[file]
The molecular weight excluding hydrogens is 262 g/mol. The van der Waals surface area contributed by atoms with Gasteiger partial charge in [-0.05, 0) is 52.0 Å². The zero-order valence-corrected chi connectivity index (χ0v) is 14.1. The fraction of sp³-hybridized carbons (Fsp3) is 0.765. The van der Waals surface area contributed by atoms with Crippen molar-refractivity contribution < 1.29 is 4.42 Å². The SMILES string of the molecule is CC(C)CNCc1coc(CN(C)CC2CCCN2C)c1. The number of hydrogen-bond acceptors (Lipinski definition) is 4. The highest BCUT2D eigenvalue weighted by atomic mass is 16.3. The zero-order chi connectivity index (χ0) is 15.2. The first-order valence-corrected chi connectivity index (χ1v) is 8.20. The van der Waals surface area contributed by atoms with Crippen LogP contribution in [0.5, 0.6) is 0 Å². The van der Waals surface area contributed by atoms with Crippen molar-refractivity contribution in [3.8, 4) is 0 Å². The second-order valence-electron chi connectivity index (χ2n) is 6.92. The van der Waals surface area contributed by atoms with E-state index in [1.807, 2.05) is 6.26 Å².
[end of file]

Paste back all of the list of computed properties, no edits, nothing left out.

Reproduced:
The molecular weight excluding hydrogens is 262 g/mol. The van der Waals surface area contributed by atoms with Gasteiger partial charge in [-0.05, 0) is 52.0 Å². The zero-order valence-corrected chi connectivity index (χ0v) is 14.1. The fraction of sp³-hybridized carbons (Fsp3) is 0.765. The van der Waals surface area contributed by atoms with Crippen molar-refractivity contribution < 1.29 is 4.42 Å². The SMILES string of the molecule is CC(C)CNCc1coc(CN(C)CC2CCCN2C)c1. The number of hydrogen-bond acceptors (Lipinski definition) is 4. The highest BCUT2D eigenvalue weighted by atomic mass is 16.3. The zero-order chi connectivity index (χ0) is 15.2. The first-order valence-corrected chi connectivity index (χ1v) is 8.20. The van der Waals surface area contributed by atoms with Crippen LogP contribution in [0.5, 0.6) is 0 Å². The van der Waals surface area contributed by atoms with Crippen molar-refractivity contribution in [3.8, 4) is 0 Å². The second-order valence-electron chi connectivity index (χ2n) is 6.92. The van der Waals surface area contributed by atoms with E-state index in [1.807, 2.05) is 6.26 Å².